From the archive: Why young people are heading for the ‘political fringes’
It’s been widely noted that Jeremy Corbyn’s campaign for the Labour leadership has been attracting a lot of young people. This has given the mainstream media the opportunity to patronise two groups at once: the ‘naive’ (but also ‘dangerous’) left, and young people.
Here’s an example from today’s Guardian. Lucy Webster – a young person herself, no less! – lamented young people’s attraction to the ‘political fringes’:
“Young people on the left are heading off into a socialist wilderness that hasn’t really been occupied since the 1970s. Syriza and Podemos are selling a vision of post-capitalism that denies the realities of the international economic system on which both Greece and Spain so heavily rely, playing a risky game. They thrive on protest, feel new and different, and many in my generation feel inspired by it. You can see the same young radicalism here, too, in the furious excitement around Corbyn. His main appeal to my university peers, possibly more important than his leftism, is that he is seen as a break from business as usual – the most toxic brand in contemporary politics. Whereas his opponents look like carbon copies of what has gone before, Corbyn seems to represent something fresh, something more genuine.”
Helpfully, the Guardian’s website ‘you might also be interested in’ algorithm places another story (from February this year) right next to Webster’s piece: ‘Youth unemployment rate is worst for 20 years, compared with overall figure, 16-24-year-olds are three times as likely to be jobless’.
Webster acknowledges this terrible context, as you might expect, when she rightly notes that:
“That’s where young people feel themselves to be: on the outside, looking in. They feel let down and abandoned by career politicians who are members of the spadocracy… And to make matters worse, their cold-blooded, calculated politics have failed young people in a pretty dramatic fashion. Youth unemployment is almost always higher than it is for the general population; in many places the young are locked out of owning their own home. And for those who may have had children and grandchildren in the second half of the century, politicians’ continued inability to tackle environmental issues is deeply disappointing.”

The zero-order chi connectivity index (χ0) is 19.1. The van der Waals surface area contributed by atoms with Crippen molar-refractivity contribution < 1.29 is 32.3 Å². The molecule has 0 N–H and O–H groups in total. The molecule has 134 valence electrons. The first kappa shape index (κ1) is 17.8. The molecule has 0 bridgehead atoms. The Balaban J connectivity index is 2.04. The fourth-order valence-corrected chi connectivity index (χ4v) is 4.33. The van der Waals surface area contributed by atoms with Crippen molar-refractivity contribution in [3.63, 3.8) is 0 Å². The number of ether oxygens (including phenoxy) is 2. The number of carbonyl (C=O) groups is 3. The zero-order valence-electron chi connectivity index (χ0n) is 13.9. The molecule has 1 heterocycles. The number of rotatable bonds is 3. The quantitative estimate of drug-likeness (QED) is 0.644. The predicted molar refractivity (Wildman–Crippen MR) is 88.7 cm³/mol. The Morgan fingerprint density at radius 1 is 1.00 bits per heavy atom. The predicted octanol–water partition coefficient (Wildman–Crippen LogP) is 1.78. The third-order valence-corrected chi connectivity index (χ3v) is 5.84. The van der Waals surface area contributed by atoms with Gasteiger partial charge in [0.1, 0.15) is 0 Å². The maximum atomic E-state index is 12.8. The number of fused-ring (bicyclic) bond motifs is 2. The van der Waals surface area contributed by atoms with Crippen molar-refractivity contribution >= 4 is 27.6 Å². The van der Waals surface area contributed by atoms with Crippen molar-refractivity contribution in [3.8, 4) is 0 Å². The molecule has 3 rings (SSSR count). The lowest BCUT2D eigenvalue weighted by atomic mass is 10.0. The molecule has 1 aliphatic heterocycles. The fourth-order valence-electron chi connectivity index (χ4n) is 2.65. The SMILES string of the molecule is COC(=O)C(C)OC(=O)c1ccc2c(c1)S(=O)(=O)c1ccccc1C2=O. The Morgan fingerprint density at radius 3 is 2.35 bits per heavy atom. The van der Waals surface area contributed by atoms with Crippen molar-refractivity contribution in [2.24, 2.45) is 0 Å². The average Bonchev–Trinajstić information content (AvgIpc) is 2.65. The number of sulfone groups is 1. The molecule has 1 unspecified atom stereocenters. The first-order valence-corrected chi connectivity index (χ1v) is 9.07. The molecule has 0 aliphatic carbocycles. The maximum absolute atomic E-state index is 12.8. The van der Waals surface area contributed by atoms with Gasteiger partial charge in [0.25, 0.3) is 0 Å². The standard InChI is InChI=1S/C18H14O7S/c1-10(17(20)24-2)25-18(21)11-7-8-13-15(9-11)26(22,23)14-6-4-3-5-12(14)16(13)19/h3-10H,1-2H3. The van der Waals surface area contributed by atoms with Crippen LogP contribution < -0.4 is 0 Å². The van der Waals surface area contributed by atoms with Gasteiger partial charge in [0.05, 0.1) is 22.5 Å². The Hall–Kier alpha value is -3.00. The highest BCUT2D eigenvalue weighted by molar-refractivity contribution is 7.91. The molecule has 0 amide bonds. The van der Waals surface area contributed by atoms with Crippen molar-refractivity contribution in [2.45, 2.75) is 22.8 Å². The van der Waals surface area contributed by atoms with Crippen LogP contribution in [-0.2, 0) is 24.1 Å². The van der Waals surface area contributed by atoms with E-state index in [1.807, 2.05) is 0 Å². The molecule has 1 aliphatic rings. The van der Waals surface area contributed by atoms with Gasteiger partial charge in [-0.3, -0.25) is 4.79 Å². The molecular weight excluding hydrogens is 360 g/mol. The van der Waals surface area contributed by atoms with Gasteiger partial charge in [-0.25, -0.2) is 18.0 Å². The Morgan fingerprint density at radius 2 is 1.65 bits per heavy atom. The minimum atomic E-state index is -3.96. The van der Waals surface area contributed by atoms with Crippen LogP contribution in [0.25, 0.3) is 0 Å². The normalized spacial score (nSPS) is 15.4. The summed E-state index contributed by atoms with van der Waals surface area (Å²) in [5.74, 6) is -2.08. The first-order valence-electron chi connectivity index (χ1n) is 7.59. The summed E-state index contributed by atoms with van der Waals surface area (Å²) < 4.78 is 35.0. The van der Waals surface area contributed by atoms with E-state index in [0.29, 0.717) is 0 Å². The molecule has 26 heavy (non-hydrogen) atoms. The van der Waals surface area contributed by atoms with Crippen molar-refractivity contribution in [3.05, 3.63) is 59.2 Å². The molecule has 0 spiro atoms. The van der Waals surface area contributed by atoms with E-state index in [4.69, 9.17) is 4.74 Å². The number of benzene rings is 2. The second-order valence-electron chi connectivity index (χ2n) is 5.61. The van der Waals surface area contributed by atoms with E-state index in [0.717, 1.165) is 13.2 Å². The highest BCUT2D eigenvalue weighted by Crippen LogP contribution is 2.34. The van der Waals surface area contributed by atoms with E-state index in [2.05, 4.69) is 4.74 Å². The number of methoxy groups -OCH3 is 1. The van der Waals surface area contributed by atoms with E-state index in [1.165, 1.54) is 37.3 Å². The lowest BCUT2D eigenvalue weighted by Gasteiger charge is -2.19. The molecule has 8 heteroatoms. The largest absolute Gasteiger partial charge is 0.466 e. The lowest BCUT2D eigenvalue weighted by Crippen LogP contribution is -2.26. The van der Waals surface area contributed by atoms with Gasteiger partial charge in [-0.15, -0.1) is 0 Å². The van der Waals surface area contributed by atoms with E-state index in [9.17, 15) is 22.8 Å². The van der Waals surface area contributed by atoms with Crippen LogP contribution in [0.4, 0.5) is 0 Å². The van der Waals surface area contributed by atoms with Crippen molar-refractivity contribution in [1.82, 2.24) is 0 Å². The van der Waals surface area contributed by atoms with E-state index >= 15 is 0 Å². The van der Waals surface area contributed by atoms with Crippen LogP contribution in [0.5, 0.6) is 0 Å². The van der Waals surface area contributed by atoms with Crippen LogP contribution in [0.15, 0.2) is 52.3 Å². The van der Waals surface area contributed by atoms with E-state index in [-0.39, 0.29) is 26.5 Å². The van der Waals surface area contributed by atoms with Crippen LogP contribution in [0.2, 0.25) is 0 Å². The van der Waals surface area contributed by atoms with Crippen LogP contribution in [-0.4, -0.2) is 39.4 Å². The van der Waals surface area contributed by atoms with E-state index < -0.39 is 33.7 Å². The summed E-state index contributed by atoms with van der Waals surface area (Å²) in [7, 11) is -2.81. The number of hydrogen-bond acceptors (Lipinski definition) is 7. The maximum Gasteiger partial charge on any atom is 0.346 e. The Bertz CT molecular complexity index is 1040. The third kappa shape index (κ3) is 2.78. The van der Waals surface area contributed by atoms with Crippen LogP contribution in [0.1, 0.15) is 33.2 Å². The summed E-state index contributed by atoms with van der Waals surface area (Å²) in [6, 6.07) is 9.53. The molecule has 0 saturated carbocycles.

Webster’s aim is to defend ‘liberal centrism’ because of its’ history of delivering ‘social improvements’ such as women’s rights, healthcare, education, and advancing equality, fairness and civil liberties. I don’t mean to focus on Webster particularly – I have no idea who she is and her article is just one of many I could have picked – but this is rewriting history. All of these social advancements were fought for by ordinary men and women, including many young people, and largely resisted by the ‘centrists’ of the day, liberal or otherwise. By definition, it was the ‘political fringes’ that created campaigns, inspired others, protested, were marginalised, mocked and maligned (and sometimes imprisoned), but won through in some cases, and are still fighting in others.
If those in the centre want to re-engage young people, they’re going to have to do much more than lament their desire for ‘something fresh’, as if young people are guided primarily by a search for political novelty. And anyway, don’t we need a definitive break from ‘business as usual’? What are we going to do about youth unemployment? Or the housing crisis? Or climate change, most critically? And who is going to provide the answers, when the political centre is all but acknowledging it can’t and won’t?
Let’s recognise that young people aren’t abandoning the supposed centre-ground of politics, rather the centre-ground abandoned them a long time ago. It seems like they’ve noticed.
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